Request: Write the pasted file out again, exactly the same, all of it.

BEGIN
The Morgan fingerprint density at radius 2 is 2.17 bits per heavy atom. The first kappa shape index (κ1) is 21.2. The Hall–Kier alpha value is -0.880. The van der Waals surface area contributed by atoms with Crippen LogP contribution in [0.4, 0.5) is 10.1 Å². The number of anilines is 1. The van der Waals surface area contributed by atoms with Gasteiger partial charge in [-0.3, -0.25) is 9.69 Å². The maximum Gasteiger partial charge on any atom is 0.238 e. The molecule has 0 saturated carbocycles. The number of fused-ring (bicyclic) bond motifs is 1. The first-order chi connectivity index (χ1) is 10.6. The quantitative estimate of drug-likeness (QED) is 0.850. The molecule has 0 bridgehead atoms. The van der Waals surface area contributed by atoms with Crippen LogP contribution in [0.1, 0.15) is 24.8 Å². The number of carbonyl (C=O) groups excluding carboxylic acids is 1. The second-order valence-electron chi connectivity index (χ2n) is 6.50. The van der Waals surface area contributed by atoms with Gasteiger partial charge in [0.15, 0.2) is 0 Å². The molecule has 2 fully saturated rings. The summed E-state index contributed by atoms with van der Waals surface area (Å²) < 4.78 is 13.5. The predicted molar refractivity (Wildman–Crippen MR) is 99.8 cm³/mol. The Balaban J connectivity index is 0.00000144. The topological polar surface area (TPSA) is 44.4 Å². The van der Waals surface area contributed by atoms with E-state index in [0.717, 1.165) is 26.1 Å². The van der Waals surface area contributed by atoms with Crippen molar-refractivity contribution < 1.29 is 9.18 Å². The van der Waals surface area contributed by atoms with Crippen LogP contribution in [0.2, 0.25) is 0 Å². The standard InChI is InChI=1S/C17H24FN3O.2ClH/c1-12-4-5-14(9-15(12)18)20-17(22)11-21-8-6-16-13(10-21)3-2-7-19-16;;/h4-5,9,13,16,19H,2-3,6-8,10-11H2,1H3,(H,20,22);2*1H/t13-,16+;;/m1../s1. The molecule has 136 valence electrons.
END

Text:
The Morgan fingerprint density at radius 2 is 2.17 bits per heavy atom. The first kappa shape index (κ1) is 21.2. The Hall–Kier alpha value is -0.880. The van der Waals surface area contributed by atoms with Crippen LogP contribution in [0.4, 0.5) is 10.1 Å². The number of anilines is 1. The van der Waals surface area contributed by atoms with Gasteiger partial charge in [-0.3, -0.25) is 9.69 Å². The maximum Gasteiger partial charge on any atom is 0.238 e. The molecule has 0 saturated carbocycles. The number of fused-ring (bicyclic) bond motifs is 1. The first-order chi connectivity index (χ1) is 10.6. The quantitative estimate of drug-likeness (QED) is 0.850. The molecule has 0 bridgehead atoms. The van der Waals surface area contributed by atoms with Crippen LogP contribution in [0.1, 0.15) is 24.8 Å². The number of carbonyl (C=O) groups excluding carboxylic acids is 1. The second-order valence-electron chi connectivity index (χ2n) is 6.50. The van der Waals surface area contributed by atoms with Gasteiger partial charge in [0.15, 0.2) is 0 Å². The molecule has 2 fully saturated rings. The summed E-state index contributed by atoms with van der Waals surface area (Å²) < 4.78 is 13.5. The predicted molar refractivity (Wildman–Crippen MR) is 99.8 cm³/mol. The Balaban J connectivity index is 0.00000144. The topological polar surface area (TPSA) is 44.4 Å². The van der Waals surface area contributed by atoms with E-state index in [0.717, 1.165) is 26.1 Å². The van der Waals surface area contributed by atoms with Crippen molar-refractivity contribution < 1.29 is 9.18 Å². The van der Waals surface area contributed by atoms with Crippen LogP contribution in [0.2, 0.25) is 0 Å². The standard InChI is InChI=1S/C17H24FN3O.2ClH/c1-12-4-5-14(9-15(12)18)20-17(22)11-21-8-6-16-13(10-21)3-2-7-19-16;;/h4-5,9,13,16,19H,2-3,6-8,10-11H2,1H3,(H,20,22);2*1H/t13-,16+;;/m1../s1. The molecule has 136 valence electrons.